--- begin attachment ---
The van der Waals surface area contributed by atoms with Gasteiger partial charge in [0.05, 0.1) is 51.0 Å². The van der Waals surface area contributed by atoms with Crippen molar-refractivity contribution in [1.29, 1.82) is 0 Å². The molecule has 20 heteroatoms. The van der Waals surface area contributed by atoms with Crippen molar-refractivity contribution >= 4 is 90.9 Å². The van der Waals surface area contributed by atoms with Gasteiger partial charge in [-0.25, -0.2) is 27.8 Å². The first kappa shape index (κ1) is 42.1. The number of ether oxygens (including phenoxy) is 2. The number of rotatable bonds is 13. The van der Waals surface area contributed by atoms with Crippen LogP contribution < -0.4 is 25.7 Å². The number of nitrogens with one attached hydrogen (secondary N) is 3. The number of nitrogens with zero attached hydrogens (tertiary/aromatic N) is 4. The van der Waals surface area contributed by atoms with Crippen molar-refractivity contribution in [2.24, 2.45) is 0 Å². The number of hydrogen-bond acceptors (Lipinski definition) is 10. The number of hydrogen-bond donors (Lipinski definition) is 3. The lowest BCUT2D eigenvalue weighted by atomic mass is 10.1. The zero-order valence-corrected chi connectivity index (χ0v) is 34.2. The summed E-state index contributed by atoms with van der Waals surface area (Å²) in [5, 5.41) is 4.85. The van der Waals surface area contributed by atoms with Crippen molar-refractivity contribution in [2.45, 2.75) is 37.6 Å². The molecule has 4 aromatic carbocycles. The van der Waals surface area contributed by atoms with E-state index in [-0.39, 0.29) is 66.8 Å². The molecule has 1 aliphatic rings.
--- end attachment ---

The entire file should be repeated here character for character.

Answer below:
The van der Waals surface area contributed by atoms with Gasteiger partial charge in [0.05, 0.1) is 51.0 Å². The van der Waals surface area contributed by atoms with Crippen molar-refractivity contribution in [1.29, 1.82) is 0 Å². The molecule has 20 heteroatoms. The van der Waals surface area contributed by atoms with Crippen molar-refractivity contribution >= 4 is 90.9 Å². The van der Waals surface area contributed by atoms with Gasteiger partial charge in [-0.25, -0.2) is 27.8 Å². The first kappa shape index (κ1) is 42.1. The number of ether oxygens (including phenoxy) is 2. The number of rotatable bonds is 13. The van der Waals surface area contributed by atoms with Crippen LogP contribution < -0.4 is 25.7 Å². The number of nitrogens with one attached hydrogen (secondary N) is 3. The number of nitrogens with zero attached hydrogens (tertiary/aromatic N) is 4. The van der Waals surface area contributed by atoms with Crippen molar-refractivity contribution in [2.24, 2.45) is 0 Å². The number of hydrogen-bond acceptors (Lipinski definition) is 10. The number of hydrogen-bond donors (Lipinski definition) is 3. The lowest BCUT2D eigenvalue weighted by atomic mass is 10.1. The zero-order valence-corrected chi connectivity index (χ0v) is 34.2. The summed E-state index contributed by atoms with van der Waals surface area (Å²) in [5, 5.41) is 4.85. The van der Waals surface area contributed by atoms with Crippen molar-refractivity contribution in [2.45, 2.75) is 37.6 Å². The molecule has 4 aromatic carbocycles. The van der Waals surface area contributed by atoms with E-state index in [-0.39, 0.29) is 66.8 Å². The molecule has 1 aliphatic rings.